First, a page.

I published this piece on fractional NFTs for CoinDesk on May 7, 2022. Please follow the link to read it in full. If you’re interested in working with me as a crypto writer and/or consultant, please get in touch.

NFTs stand for non-fungible tokens; they aren’t interchangeable with each other unlike fungible cryptocurrencies like bitcoin (BTC), where one bitcoin is always one bitcoin.

But is there a way to … “funge” NFTs? Well, indirectly, yes! Fractional NFTs represent shared ownership in NFTs, and it’s possible to cut up an NFT into millions of fungible tokens by locking them in the vaults of decentralized platforms.

The fractionalization of assets is common in traditional finance for high-value assets like vacation homes, aircrafts and luxury cars. This allows an investor to expose his portfolio to an expensive asset without having to own it outright. Put another way, fractionalizing an asset also fractionalizes the risks and costs associated with investing in that asset. The same logic applies to NFT fractionalization.

Some NFTs are known as blue chips, as the most expensive collections such as the Bored Ape Yacht Club, CryptoPunks and Moonbirds sell for hundreds of thousands of dollars or even for millions. Fractionalization reduces the cost of entry for investors who are normally priced out of these blue-chip assets.

Fractionalization of NFTs involves creating fungible tokens, which, in the case of the Ethereum blockchain, means ERC-20 tokens tied to underlying NFTs (ERC-721 tokens). But the price doesn’t necessarily track those NFTs: Investors and traders can trade them at a discount or a premium to the original valuation.

What are fractional NFTs?

A fractional NFT refers to a set of fungible tokens tied to a whole (e.g. one Bored Ape Yacht Club NFT) or a set of NFTs (e.g. several CryptoPunk NFTs). As the name suggests, it implies fractional – or proportionally shared – ownership of an NFT.

When an NFT is fractionalized, the original NFT is locked up in a vault, and someone issues a limited supply of fungible tokens that represent ownership over that NFT. These fungible tokens can be bought on fractional NFT platforms such as fractional.art and can also be traded on secondary markets such as Uniswap.

Some NFT projects also issue fungible tokens, such as the APE token from Yuga Labs, the creators of Bored Ape Yacht Club. These tokens don’t represent fractional ownership over the collection. Instead, they offer utility in some of Yuga Labs’ projects, such as the recent metaverse land sale where the token was used to pay for the NFTs.

What is the relationship between NFT fractionalization and valuation?

Fractionalization brings more liquidity to a notoriously illiquid market, because expensive NFTs can be traded in small portions. NFT holders can sell part of their NFT for crypto while retaining majority ownership. For investors, fractional NFTs offer exposure to an asset without having to buy the whole thing.

But the traded portion – as represented by fungible tokens – can also cause an NFT’s valuation to go up or down, as happened to the doge meme NFT.

In June 2021, PleasrDAO bought the doge NFT for 1,696 ether (about $4 million at the time). And in September 2021, the decentralized autonomous organization fractionalized the NFT into $DOG tokens and then auctioned off 20% of them. The high demand brought the valuation of the NFT to $225 million.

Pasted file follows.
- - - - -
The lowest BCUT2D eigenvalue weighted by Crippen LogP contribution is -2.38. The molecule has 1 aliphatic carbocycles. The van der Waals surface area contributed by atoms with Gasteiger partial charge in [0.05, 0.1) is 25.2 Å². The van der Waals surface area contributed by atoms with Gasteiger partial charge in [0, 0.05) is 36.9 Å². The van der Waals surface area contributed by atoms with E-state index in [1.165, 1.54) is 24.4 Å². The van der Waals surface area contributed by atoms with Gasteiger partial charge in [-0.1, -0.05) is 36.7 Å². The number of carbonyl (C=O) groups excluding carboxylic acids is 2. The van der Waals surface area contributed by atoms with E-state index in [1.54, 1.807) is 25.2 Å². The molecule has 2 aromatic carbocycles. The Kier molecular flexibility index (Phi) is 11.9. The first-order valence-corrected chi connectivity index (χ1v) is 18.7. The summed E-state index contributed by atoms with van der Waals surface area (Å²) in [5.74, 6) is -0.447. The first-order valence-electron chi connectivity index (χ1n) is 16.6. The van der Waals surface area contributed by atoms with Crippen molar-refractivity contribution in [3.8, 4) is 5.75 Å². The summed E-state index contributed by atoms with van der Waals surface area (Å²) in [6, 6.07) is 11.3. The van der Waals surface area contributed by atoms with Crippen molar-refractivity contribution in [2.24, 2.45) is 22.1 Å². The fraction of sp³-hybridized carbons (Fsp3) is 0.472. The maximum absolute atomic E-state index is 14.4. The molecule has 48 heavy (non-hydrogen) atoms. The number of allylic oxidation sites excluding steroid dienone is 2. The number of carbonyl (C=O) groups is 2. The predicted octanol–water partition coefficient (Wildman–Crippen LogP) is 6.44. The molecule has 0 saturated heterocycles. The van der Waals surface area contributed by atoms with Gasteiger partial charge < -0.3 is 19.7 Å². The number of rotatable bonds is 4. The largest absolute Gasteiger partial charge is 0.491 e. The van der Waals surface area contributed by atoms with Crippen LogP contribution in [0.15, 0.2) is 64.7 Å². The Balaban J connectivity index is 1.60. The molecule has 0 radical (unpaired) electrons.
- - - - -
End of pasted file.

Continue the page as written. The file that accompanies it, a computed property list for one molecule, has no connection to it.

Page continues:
There’s no mechanism to stop a fractional NFT from deviating from the price of the underlying asset, and so investors should think carefully before making a trade.

What are some fractional NFT platforms?

There aren’t many tools and platforms to choose from, but a few stand out and can serve the needs of the current maturing NFT market.

Unic.ly is a popular platform. To fractionalize an NFT on Unic.ly, NFT holders need only to connect their wallet to create a fungible uToken – an ERC-20 token that represents ownership in a single NFT or a collection of NFTs. Users can trade those tokens or bid on the fractionalized asset through the platform.

The platform offers guaranteed liquidity through liquidity pools where investors can provide liquidity and also stake tokens to earn yields, similar to how liquidity pools and yield farming works in decentralized finance, or DeFi.


Fractional.art is another popular platform. It is similar to Uni.cly in the way it lets NFT holders fractionalize their assets and redeem ETH in return. Although it has no bidding and staking options, like Uni.cly, the platform offers more flexibility for developers through a basic and permissionless protocol design. Anyone who wants to build on top of Fractional’s protocol can do so, while Uni.cly’s more complex set of smart contracts is more limiting for developers.

NFTX is another platform for fractionalization, but it significantly differs from Uni.cly and Fractional. It allows pooling NFTs of equal value – for example, NFTs with similar rarity sitting at the floor price – into index funds. NFT holders receive ERC-20 tokens when they add an NFT to an index or buy a portion of the index. Users receive a vToken, which is a 1:1 redemption claim on an NFT in the index a user’s NFT was added into. This means the users won’t necessarily receive the NFT they deposited because all NFTs deposited are considered of equal value. After recent criticism, NFTX introduced the option of paying a 5% premium on the token price and letting the user choose the NFT he or she wants out of the index.

Other ways of exposing your investment portfolio to NFTs include the Index Co-Op’s The JPG NFT Index (JPG), which tracks a wide NFT basket that includes fractional NFTs such as $DOG but also other assets relevant to the NFT market.

I published this piece on fractional NFTs for CoinDesk on May 7, 2022. Please follow the link to read it in full. If you’re interested in working with me as a crypto writer and/or consultant, please get in touch.